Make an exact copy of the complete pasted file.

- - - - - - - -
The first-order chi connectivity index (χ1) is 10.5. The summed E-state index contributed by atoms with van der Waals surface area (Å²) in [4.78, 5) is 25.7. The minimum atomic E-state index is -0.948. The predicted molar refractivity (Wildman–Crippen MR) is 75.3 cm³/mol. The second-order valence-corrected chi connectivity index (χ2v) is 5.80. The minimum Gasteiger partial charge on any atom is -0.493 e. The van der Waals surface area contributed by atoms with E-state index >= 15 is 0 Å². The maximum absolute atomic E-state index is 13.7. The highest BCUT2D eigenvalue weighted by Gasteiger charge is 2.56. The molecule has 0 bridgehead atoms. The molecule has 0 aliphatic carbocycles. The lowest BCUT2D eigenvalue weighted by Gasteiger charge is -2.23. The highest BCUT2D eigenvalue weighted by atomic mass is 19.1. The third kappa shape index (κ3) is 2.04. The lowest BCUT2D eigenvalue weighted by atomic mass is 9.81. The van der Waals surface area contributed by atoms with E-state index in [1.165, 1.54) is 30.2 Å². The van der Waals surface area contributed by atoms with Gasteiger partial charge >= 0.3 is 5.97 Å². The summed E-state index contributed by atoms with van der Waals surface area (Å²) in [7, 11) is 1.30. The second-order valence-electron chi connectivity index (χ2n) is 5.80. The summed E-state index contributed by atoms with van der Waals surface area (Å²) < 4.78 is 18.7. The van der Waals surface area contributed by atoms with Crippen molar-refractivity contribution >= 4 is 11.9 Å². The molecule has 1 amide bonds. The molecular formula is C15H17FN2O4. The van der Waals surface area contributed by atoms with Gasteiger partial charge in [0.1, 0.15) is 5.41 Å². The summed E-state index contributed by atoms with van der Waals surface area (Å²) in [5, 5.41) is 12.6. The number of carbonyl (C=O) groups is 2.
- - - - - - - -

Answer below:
The first-order chi connectivity index (χ1) is 10.5. The summed E-state index contributed by atoms with van der Waals surface area (Å²) in [4.78, 5) is 25.7. The minimum atomic E-state index is -0.948. The predicted molar refractivity (Wildman–Crippen MR) is 75.3 cm³/mol. The second-order valence-corrected chi connectivity index (χ2v) is 5.80. The minimum Gasteiger partial charge on any atom is -0.493 e. The van der Waals surface area contributed by atoms with E-state index >= 15 is 0 Å². The maximum absolute atomic E-state index is 13.7. The highest BCUT2D eigenvalue weighted by Gasteiger charge is 2.56. The molecule has 0 bridgehead atoms. The molecule has 0 aliphatic carbocycles. The lowest BCUT2D eigenvalue weighted by Gasteiger charge is -2.23. The highest BCUT2D eigenvalue weighted by atomic mass is 19.1. The third kappa shape index (κ3) is 2.04. The lowest BCUT2D eigenvalue weighted by atomic mass is 9.81. The van der Waals surface area contributed by atoms with E-state index in [1.165, 1.54) is 30.2 Å². The van der Waals surface area contributed by atoms with Gasteiger partial charge >= 0.3 is 5.97 Å². The summed E-state index contributed by atoms with van der Waals surface area (Å²) in [7, 11) is 1.30. The second-order valence-electron chi connectivity index (χ2n) is 5.80. The summed E-state index contributed by atoms with van der Waals surface area (Å²) < 4.78 is 18.7. The van der Waals surface area contributed by atoms with Crippen molar-refractivity contribution >= 4 is 11.9 Å². The molecule has 1 amide bonds. The molecular formula is C15H17FN2O4. The van der Waals surface area contributed by atoms with Gasteiger partial charge in [0.1, 0.15) is 5.41 Å². The summed E-state index contributed by atoms with van der Waals surface area (Å²) in [5, 5.41) is 12.6. The number of carbonyl (C=O) groups is 2.